11 April 2017 2017 09:30 AM GMT

New Perovskite Efficiency Record Is A Breakthrough With Significant Potential

Researchers at The Australian National University (ANU) have achieved a new record efficiency for low-cost semi-transparent perovskite solar cells in a breakthrough that could bring down the cost of generating solar electricity. The team led by The Duong from the ANU Research School of Engineering have achieved 26 percent efficiency in converting sunlight into energy, which could help make perovskite solar cells a viable alternative to existing silicon cells.

Perovskite is a material with a lattice-like structure that can help harvest light. Researchers have achieved 26 percent efficiency by mechanically combining perovskite with silicon solar cells. “Until now efficiencies of this kind have only been achieved using high-cost materials normally used on satellites,” said Mr Duong, a PhD student. “We are now a step closer to a low-cost alternative.” Silicon solar cell technology is about 90 percent of the solar market, but scientists around the world are working to find a way to make them more efficient, affordable, stable and reliable. The research is supported by $3.6 million in funding from the Australian Renewable Energy Agency.

Professor Kylie Catchpole from the ANU Research School of Engineering said the advances in solar technology were good news for consumers, although the perovskite cells were not yet ready for use on rooftops. “This breakthrough opens the way to increasing the efficiency of silicon solar cells further, and in a cheap way,” Professor Catchpole said. “The key challenge, for now, is achieving the same stability as we have with silicon solar cells that can be put out on a roof for 20 years using perovskite. “Over the next few years, we are planning to increase efficiencies to 30 per cent and beyond.”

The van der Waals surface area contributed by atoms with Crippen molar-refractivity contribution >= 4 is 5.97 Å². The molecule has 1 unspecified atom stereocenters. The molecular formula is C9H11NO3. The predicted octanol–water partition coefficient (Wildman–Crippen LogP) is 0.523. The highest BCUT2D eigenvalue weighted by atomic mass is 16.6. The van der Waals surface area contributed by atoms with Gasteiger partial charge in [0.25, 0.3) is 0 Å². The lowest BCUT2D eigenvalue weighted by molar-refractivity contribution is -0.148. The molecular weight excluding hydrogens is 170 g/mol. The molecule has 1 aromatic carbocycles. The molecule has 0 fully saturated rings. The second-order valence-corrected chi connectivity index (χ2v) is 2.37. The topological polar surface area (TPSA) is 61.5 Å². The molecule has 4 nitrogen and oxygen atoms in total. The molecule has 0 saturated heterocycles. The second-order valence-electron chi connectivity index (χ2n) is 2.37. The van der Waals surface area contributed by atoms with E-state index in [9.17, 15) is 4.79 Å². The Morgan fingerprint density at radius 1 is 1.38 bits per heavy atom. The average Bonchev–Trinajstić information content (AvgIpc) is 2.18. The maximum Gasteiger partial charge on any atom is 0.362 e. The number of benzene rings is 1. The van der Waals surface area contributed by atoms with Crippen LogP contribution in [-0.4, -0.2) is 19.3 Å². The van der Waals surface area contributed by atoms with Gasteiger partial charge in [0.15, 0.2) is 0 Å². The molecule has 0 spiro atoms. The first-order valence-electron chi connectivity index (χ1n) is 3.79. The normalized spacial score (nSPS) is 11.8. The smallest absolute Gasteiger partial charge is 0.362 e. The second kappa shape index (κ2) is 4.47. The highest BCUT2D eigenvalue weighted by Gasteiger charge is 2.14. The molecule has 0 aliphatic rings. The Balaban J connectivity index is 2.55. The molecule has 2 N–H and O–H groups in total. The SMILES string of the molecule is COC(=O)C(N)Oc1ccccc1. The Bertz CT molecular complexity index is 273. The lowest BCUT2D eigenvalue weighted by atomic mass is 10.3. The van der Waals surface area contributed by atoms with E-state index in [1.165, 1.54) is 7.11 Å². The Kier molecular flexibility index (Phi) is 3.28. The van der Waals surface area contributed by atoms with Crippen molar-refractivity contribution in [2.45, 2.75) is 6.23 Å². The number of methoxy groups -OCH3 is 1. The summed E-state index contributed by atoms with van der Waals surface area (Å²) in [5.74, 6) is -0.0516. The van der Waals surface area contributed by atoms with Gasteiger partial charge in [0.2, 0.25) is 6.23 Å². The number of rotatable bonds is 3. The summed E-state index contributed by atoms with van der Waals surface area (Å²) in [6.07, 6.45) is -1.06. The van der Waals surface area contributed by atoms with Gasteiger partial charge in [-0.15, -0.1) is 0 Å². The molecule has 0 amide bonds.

The research has been published in Advanced Energy Materials. This work was part of the “High-efficiency silicon/perovskite solar cells” project led by University of New South Wales with research partners ANU, Monash University, Arizona State University, Suntech R&D Australia Pty Ltd and Trina Solar.

Courtesy Of The Australian National University (ANU). Photo: Professor Kylie Catchpole and The Duong, ANU Research School of Engineering.

January 10th 2018
US: Doubling Of Wind & Solar Capacity Possible By 2020 as Coal & Nuclear Drop

In the latest issue of its “Energy Infrastructure Update” (with data through November 30, 2017), the Federal Energy Regulatory Commission (FERC) notes that proposed net additions to generating capacity by utility-scale wind and solar could total 115,984 megawatts (MW) by December 2020 – effectively doubling their current installed capacity of 115,520 MW.  The numbers were released as FERC prepares for a January 10 meeting to consider U.S. Department of Energy Secretary Rick Perry’s proposal for a bailout of the coal and nuclear industries.

December 27th 2017
Rooftop PV Presents a $23 Billion Opportunity in India Over The Next 5 Years

India is accelerating development of renewable energy projects to provide cheap, reliable and clean power to its 1.3 billion people. The country’s per-capita on-grid electricity consumption has increased significantly over the four years; due to increased industrial activity, higher uptake of electrical appliances by residential electricity users and the addition of new consumers to the grid. During this period, the cost of electricity from rooftop PV has halved, due to fierce competition in the market and a drop in equipment prices. In contrast, average retail electricity rates have increased by 22% in the same period. This has made rooftop PV cheaper than commercial and industrial grid tariffs in all major states in India.

January 22nd 2018
European Parliament Gives A Resounding Vote In Favour Of Clean Energy In Europe

European lawmakers have called for a renewable energy target of 35% for 2030 – rather than the 27% which the European Commission proposed in 2016. The MEPs have now backed measures substantially raising the European Union’s clean-energy ambitions. By 2030, more than one-third of energy consumed in the EU should be from renewable sources such as wind and solar power. The measures are intended to help cut carbon dioxide emissions. The EU is the world’s third-largest emitter of greenhouse gases after China and the United States, releasing about 10% of global emissions. 


 

   

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